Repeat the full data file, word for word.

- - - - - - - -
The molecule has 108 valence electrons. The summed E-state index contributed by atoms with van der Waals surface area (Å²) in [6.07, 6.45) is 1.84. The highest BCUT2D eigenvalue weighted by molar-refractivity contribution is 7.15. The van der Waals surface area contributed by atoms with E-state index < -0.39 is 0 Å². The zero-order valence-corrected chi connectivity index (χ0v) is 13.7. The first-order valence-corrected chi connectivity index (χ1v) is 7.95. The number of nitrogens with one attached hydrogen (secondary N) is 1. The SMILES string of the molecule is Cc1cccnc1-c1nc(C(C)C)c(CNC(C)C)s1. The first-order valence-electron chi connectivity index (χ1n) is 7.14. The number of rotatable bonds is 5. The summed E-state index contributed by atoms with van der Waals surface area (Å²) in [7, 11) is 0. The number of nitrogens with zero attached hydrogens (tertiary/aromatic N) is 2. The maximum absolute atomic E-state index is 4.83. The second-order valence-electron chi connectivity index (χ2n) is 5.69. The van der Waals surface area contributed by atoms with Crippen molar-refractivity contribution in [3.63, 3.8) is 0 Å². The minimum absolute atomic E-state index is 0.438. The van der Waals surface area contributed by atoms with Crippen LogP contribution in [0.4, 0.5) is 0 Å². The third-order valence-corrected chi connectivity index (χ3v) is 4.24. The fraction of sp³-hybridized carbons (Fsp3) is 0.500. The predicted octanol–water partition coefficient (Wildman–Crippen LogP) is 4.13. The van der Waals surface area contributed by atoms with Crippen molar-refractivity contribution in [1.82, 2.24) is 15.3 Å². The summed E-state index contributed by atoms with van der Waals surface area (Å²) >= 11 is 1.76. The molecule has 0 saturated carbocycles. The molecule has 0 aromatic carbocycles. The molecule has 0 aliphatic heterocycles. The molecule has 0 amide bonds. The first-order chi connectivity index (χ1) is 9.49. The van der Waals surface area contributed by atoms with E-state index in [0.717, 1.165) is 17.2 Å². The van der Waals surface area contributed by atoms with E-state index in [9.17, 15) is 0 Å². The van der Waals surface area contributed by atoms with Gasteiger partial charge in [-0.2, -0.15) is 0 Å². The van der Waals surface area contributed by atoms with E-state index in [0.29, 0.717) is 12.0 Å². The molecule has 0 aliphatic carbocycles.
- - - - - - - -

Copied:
The molecule has 108 valence electrons. The summed E-state index contributed by atoms with van der Waals surface area (Å²) in [6.07, 6.45) is 1.84. The highest BCUT2D eigenvalue weighted by molar-refractivity contribution is 7.15. The van der Waals surface area contributed by atoms with E-state index < -0.39 is 0 Å². The zero-order valence-corrected chi connectivity index (χ0v) is 13.7. The first-order valence-corrected chi connectivity index (χ1v) is 7.95. The number of nitrogens with one attached hydrogen (secondary N) is 1. The SMILES string of the molecule is Cc1cccnc1-c1nc(C(C)C)c(CNC(C)C)s1. The first-order valence-electron chi connectivity index (χ1n) is 7.14. The number of rotatable bonds is 5. The summed E-state index contributed by atoms with van der Waals surface area (Å²) in [7, 11) is 0. The number of nitrogens with zero attached hydrogens (tertiary/aromatic N) is 2. The maximum absolute atomic E-state index is 4.83. The second-order valence-electron chi connectivity index (χ2n) is 5.69. The van der Waals surface area contributed by atoms with Crippen molar-refractivity contribution in [3.63, 3.8) is 0 Å². The minimum absolute atomic E-state index is 0.438. The van der Waals surface area contributed by atoms with Crippen LogP contribution in [0.4, 0.5) is 0 Å². The third-order valence-corrected chi connectivity index (χ3v) is 4.24. The fraction of sp³-hybridized carbons (Fsp3) is 0.500. The predicted octanol–water partition coefficient (Wildman–Crippen LogP) is 4.13. The van der Waals surface area contributed by atoms with Crippen molar-refractivity contribution in [1.82, 2.24) is 15.3 Å². The summed E-state index contributed by atoms with van der Waals surface area (Å²) >= 11 is 1.76. The molecule has 0 saturated carbocycles. The molecule has 0 aromatic carbocycles. The molecule has 0 aliphatic heterocycles. The molecule has 0 amide bonds. The first-order chi connectivity index (χ1) is 9.49. The van der Waals surface area contributed by atoms with E-state index in [0.717, 1.165) is 17.2 Å². The van der Waals surface area contributed by atoms with E-state index in [9.17, 15) is 0 Å². The van der Waals surface area contributed by atoms with Gasteiger partial charge in [-0.2, -0.15) is 0 Å². The van der Waals surface area contributed by atoms with E-state index in [0.29, 0.717) is 12.0 Å². The molecule has 0 aliphatic carbocycles.